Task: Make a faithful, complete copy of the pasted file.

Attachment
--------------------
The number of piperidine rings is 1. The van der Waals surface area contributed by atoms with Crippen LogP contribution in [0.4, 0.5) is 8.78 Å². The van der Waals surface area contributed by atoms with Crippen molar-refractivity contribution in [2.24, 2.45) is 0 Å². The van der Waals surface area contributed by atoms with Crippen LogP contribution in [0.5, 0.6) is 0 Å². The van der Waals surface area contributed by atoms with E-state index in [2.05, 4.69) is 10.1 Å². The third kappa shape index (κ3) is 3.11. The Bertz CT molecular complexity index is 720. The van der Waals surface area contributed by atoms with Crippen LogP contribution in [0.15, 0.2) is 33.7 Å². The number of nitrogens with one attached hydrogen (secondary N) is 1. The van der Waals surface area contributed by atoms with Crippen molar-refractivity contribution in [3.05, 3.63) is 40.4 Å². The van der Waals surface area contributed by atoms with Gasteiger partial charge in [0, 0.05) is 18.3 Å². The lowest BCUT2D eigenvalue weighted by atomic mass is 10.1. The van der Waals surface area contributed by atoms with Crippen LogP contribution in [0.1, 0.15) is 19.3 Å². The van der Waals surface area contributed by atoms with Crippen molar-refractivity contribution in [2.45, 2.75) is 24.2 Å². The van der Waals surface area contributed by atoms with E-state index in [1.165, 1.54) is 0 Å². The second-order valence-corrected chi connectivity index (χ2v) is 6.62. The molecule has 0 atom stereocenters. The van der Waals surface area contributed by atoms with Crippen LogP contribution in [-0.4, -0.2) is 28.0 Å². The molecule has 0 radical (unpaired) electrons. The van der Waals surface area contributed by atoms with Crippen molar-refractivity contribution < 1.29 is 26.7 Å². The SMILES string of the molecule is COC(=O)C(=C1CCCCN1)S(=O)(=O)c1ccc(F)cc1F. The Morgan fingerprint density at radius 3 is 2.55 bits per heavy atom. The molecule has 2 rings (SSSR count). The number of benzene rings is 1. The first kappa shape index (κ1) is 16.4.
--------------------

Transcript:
The number of piperidine rings is 1. The van der Waals surface area contributed by atoms with Crippen LogP contribution in [0.4, 0.5) is 8.78 Å². The van der Waals surface area contributed by atoms with Crippen molar-refractivity contribution in [2.24, 2.45) is 0 Å². The van der Waals surface area contributed by atoms with Crippen LogP contribution in [0.5, 0.6) is 0 Å². The van der Waals surface area contributed by atoms with E-state index in [2.05, 4.69) is 10.1 Å². The third kappa shape index (κ3) is 3.11. The Bertz CT molecular complexity index is 720. The van der Waals surface area contributed by atoms with Crippen LogP contribution in [0.15, 0.2) is 33.7 Å². The number of nitrogens with one attached hydrogen (secondary N) is 1. The van der Waals surface area contributed by atoms with Crippen molar-refractivity contribution in [3.05, 3.63) is 40.4 Å². The van der Waals surface area contributed by atoms with Gasteiger partial charge in [0, 0.05) is 18.3 Å². The lowest BCUT2D eigenvalue weighted by atomic mass is 10.1. The van der Waals surface area contributed by atoms with Crippen LogP contribution in [0.1, 0.15) is 19.3 Å². The van der Waals surface area contributed by atoms with Crippen molar-refractivity contribution in [2.45, 2.75) is 24.2 Å². The van der Waals surface area contributed by atoms with E-state index in [1.165, 1.54) is 0 Å². The second-order valence-corrected chi connectivity index (χ2v) is 6.62. The molecule has 0 atom stereocenters. The van der Waals surface area contributed by atoms with Crippen LogP contribution in [-0.4, -0.2) is 28.0 Å². The molecule has 0 radical (unpaired) electrons. The van der Waals surface area contributed by atoms with Crippen molar-refractivity contribution < 1.29 is 26.7 Å². The SMILES string of the molecule is COC(=O)C(=C1CCCCN1)S(=O)(=O)c1ccc(F)cc1F. The Morgan fingerprint density at radius 3 is 2.55 bits per heavy atom. The molecule has 2 rings (SSSR count). The number of benzene rings is 1. The first kappa shape index (κ1) is 16.4.